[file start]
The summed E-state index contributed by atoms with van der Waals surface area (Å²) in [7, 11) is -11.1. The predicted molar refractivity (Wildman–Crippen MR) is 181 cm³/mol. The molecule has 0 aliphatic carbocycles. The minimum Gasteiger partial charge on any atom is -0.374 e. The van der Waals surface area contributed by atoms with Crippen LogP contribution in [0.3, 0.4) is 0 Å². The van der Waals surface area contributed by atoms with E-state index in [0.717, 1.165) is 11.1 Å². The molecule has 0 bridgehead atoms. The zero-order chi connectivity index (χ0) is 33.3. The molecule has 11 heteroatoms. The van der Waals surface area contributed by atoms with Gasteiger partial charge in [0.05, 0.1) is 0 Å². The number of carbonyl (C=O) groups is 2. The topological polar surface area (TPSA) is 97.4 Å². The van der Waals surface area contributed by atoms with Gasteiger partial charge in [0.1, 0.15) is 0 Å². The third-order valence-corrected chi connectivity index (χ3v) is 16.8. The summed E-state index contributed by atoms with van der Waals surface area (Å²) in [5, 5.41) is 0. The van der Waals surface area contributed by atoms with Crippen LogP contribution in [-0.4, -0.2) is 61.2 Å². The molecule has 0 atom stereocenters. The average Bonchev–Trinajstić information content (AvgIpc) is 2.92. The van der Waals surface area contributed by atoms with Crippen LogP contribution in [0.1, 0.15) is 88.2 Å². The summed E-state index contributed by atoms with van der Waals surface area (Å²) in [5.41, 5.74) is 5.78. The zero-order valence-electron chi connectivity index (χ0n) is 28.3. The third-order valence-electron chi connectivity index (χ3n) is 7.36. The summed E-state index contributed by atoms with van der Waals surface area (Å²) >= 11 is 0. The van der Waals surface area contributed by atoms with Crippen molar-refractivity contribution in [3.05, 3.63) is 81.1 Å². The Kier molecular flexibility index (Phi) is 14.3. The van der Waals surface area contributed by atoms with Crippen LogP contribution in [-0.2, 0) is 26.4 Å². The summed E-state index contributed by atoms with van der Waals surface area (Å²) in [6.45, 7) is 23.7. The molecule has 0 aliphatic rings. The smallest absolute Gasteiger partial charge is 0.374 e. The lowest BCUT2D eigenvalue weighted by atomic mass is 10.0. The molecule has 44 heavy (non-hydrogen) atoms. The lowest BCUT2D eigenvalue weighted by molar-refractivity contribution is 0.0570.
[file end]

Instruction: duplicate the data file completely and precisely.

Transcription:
The summed E-state index contributed by atoms with van der Waals surface area (Å²) in [7, 11) is -11.1. The predicted molar refractivity (Wildman–Crippen MR) is 181 cm³/mol. The molecule has 0 aliphatic carbocycles. The minimum Gasteiger partial charge on any atom is -0.374 e. The van der Waals surface area contributed by atoms with Crippen LogP contribution in [0.3, 0.4) is 0 Å². The van der Waals surface area contributed by atoms with E-state index in [0.717, 1.165) is 11.1 Å². The molecule has 0 bridgehead atoms. The zero-order chi connectivity index (χ0) is 33.3. The molecule has 11 heteroatoms. The van der Waals surface area contributed by atoms with Gasteiger partial charge in [0.05, 0.1) is 0 Å². The number of carbonyl (C=O) groups is 2. The topological polar surface area (TPSA) is 97.4 Å². The van der Waals surface area contributed by atoms with Gasteiger partial charge in [0.1, 0.15) is 0 Å². The third-order valence-corrected chi connectivity index (χ3v) is 16.8. The summed E-state index contributed by atoms with van der Waals surface area (Å²) in [5, 5.41) is 0. The van der Waals surface area contributed by atoms with Crippen LogP contribution in [-0.4, -0.2) is 61.2 Å². The molecule has 0 atom stereocenters. The average Bonchev–Trinajstić information content (AvgIpc) is 2.92. The van der Waals surface area contributed by atoms with Crippen LogP contribution in [0.1, 0.15) is 88.2 Å². The summed E-state index contributed by atoms with van der Waals surface area (Å²) in [5.41, 5.74) is 5.78. The zero-order valence-electron chi connectivity index (χ0n) is 28.3. The third-order valence-electron chi connectivity index (χ3n) is 7.36. The summed E-state index contributed by atoms with van der Waals surface area (Å²) >= 11 is 0. The van der Waals surface area contributed by atoms with Crippen molar-refractivity contribution in [3.05, 3.63) is 81.1 Å². The Kier molecular flexibility index (Phi) is 14.3. The van der Waals surface area contributed by atoms with Crippen LogP contribution in [-0.2, 0) is 26.4 Å². The summed E-state index contributed by atoms with van der Waals surface area (Å²) in [6.45, 7) is 23.7. The molecule has 0 aliphatic rings. The smallest absolute Gasteiger partial charge is 0.374 e. The lowest BCUT2D eigenvalue weighted by atomic mass is 10.0. The molecule has 44 heavy (non-hydrogen) atoms. The lowest BCUT2D eigenvalue weighted by molar-refractivity contribution is 0.0570.